Making your way to Loch Melfort can be as much of an experience as your stay here. The road to Arduaine from the North or the South is a truly stunning one, with miles of beautiful lochs and hills, gentle valleys, plenty of historical sites to visit and tantalising glimpses of the sea and the isles beyond.So hop aboard and join us on on a road trip along the Argyll Coastal Route to Arduaine.
We are starting this trip at the northern end of the coastal road. The North-South Argyll Coastal Road starts more or less past Fort William along Loch Linnhe. The views along this sea loch are exceptional, framed by the tall and proud mountains of the Great Glen Fault Line (fantastic walking territory around there!). At the southern tip of Loch Linnhe lies the Isle of Lismore, nicknamed the “fertile island”, and fertile it is with vast expanses of green land and cultivated fields. A ferry can take you over the island for a day trip as well as offer you fantastic views of the Sound of Mull.
As Loch Linnhe joins Loch Laich to the South, you are in for a treat with your first glimpse of Castle Stalker. Alone on an island in the loch, surrounded by mud flats, this lone castle sits. Castle Stalker (from the gaelic for falconer or hunter) was first built in 1320 by the Clan MacDougall then rebuilt in the 15th century by the Stewarts of Lorn family. It remained there until lost in a drunken bet to the Campbells (don’t ever bet your castle whilst drinking would be the moral of this story!). Today, it can be visited by prior appointment and boardwalks allow you to reach the castle on foot at low tide.
If you haven’t booked ahead, you can stop off at the Castle Stalker View Cafe & Gift Shop which has a prime view of the castle and the loch as well as offering some very yummy baked goods, coffee, tea and a lovely gift shop. On a clear day, it is a joy to sit there and admire the view whilst you ponder as to the currents that have created the incredible mud flat swirls along the loch coast and around the castle.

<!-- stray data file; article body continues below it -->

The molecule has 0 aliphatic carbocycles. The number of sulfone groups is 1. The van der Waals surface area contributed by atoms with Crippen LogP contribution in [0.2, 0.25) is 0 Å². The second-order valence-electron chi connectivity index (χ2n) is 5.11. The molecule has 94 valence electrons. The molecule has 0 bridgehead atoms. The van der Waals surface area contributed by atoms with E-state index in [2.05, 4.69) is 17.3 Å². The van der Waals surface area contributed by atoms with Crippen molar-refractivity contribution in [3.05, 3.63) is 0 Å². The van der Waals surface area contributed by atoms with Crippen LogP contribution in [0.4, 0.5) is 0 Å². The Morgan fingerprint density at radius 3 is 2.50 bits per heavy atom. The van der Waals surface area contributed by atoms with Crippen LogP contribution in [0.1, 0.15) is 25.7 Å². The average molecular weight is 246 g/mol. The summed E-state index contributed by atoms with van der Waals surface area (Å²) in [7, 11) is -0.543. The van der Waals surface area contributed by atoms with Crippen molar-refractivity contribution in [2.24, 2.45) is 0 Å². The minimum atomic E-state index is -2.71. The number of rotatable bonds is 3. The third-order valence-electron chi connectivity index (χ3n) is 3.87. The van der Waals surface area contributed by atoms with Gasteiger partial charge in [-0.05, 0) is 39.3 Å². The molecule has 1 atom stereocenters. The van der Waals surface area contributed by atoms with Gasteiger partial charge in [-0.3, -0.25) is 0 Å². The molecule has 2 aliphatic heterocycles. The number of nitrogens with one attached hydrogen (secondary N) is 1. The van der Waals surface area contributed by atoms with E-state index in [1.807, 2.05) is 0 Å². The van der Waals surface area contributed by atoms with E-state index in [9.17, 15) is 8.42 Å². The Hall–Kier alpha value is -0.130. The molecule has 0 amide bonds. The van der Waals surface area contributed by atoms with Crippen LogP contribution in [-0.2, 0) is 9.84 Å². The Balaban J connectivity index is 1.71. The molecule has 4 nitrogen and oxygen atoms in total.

The coastal road carries on down past Port Appin towards Oban. You won’t be short of things to do along the way. If you fancy exploring in the woods, Glasdrum Wood, a National Nature Reserve, is the perfect place to go for a wander in between the ash and oak trees, marvelling at the great wood and the flowers which attract many butterflies. Otters are also known to hang about near Loch Crechan. Walking around the reserve is a peaceful and calming experience, so breathe deeply and just enjoy the moment.
For another kind of forest adventure, Sutherland Grove, managed by the Forestry Commission, is only a few miles away, with plenty of lovely forest trails and enchanting walks by waterfalls, bridges and rivers. You can enjoy great views of the Firth of Lorne and nearby islands by exploring further to Glen Dubh reservoir which is accessible both on foot and by bike.
Back in the car and further up along Loch Creran, you will come across the Scottish Sea Life Sanctuary where young and old can come into contact with seals, otters and generally have a great little adventure by the side of the loch.
All this activity can be rounded off by a trip to the Argyll Pottery shop, a few miles away, with its fantastic range of hand-turned crockery and decorative items. With simple and elegant items to browse, it is a pleasure to spend time in this shop and chat to the potter who will happily share his passion with visitors. We dare you to resist buying anything. There is also a cafe next door (great name of Twisted Wheel cafe!).
Stay tuned for Part 2 of the road trip next week, as we get to the Connal Bridge and make our way down to Oban.